Tenants in Philadelphia would be entitled to six months’ notice before their apartment building could be converted into more costly rentals under an ordinance proposed in City Council on Thursday.
Councilman Curtis Jones Jr. introduced the legislation after hearing from residents of a Wynnefield apartment high-rise who have until Thursday to leave the building, which is going through a $40 million renovation.
The 231-unit Penn Wynne House on Bryn Mawr Avenue is home to many renters who rely on housing assistance, including elderly tenants and veterans, Jones said. A retired schoolteacher who had lived in the building for 32 years met with him recently, prompting the legislation.
“They decided the property was undervalued, that if they put some money in it they could command better rents, so they said, you’re out of there,” Jones said. “This is not an isolated instance. As Philadelphia experiences a renaissance, speculators look at this as an opportunity to gentrify, and I think it’s wrong. I understand the profit principle of capitalism, but there needs to be a process by which people are relocated as opposed to summarily dismissed.”
Currently, renters are typically entitled to whatever notice the lease they sign specifies, said Rasheedah Phillips, an attorney at Community Legal Services. For some people, that could be as little as 30 days or no notice at all.
“It’s pretty liberal. A landlord could put anything in the lease agreement and they have the upper hand in terms of bargaining power,” Phillips said. “Having a law that says you have to give a certain amount of notice, it does help because, again, every lease agreement can be treated differently.”
More time to find housing — particularly affordable housing — is important in situations such as in Wynnefield, where an entire building full of people is simultaneously looking for homes in the neighborhood.
“If you’re putting out 200 people who have subsidy and they have to go out and find 200 units in a market where there’s a lack of affordable housing available, you are really putting people in a very difficult situation,” Phillips said.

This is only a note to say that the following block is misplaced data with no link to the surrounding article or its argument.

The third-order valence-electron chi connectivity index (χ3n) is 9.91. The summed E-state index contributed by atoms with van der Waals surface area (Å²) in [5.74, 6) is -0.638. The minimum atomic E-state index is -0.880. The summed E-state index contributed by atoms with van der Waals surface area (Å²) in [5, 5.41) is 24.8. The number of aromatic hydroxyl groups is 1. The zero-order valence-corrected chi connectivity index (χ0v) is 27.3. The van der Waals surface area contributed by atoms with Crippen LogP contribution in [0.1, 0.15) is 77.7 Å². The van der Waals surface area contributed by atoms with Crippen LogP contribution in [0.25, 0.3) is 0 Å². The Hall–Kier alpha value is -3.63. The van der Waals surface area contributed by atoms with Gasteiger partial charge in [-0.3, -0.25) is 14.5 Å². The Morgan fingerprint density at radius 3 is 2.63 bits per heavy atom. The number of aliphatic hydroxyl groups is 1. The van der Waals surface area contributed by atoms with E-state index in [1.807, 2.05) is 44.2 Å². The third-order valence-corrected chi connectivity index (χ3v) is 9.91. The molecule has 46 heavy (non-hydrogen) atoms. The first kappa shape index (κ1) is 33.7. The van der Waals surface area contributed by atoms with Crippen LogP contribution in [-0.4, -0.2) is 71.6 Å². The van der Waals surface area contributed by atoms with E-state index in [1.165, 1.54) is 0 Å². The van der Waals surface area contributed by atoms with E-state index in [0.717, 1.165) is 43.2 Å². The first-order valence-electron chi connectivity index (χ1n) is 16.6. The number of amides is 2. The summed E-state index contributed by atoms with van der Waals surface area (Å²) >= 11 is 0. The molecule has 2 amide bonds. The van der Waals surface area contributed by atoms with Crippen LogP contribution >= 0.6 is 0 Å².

The ordinance would pertain only to buildings with three units or more. Notification would be required in the case of a major renovation, defined as work that affects at least 25 percent of units. Tenants would also need to be notified via certified letter if the general use of the property changes, such as if a building shifts from private rentals to a major lease with a university.
The ordinance is facing some pushback. Victor Pinckney Sr., first vice president of the Homeowners Association of Philadelphia, said the law would unfairly hamstring business owners.
“There’s no way we’d be for anything like this,” Pinckney said. “That’s a six-month hold on a deal that might have already taken a year to put together. And any lease in place already has to be honored.”
Pinckney said the rule would prevent building owners from selling if offered a good deal with fewer than 60 days to commit. Pinckney, who owns 16 buildings and about 40 units in the city, recalled an offer he got for one of his buildings in 2007.
“Prior to the housing collapse, when things were heating up in Temple, we had no intention of selling. A guy came in and offered us six times what we’d paid for the place,” he said. “That was a situation — and there are other cases — where the owner may not have the option of waiting. He has a buyer there with cash in hand.”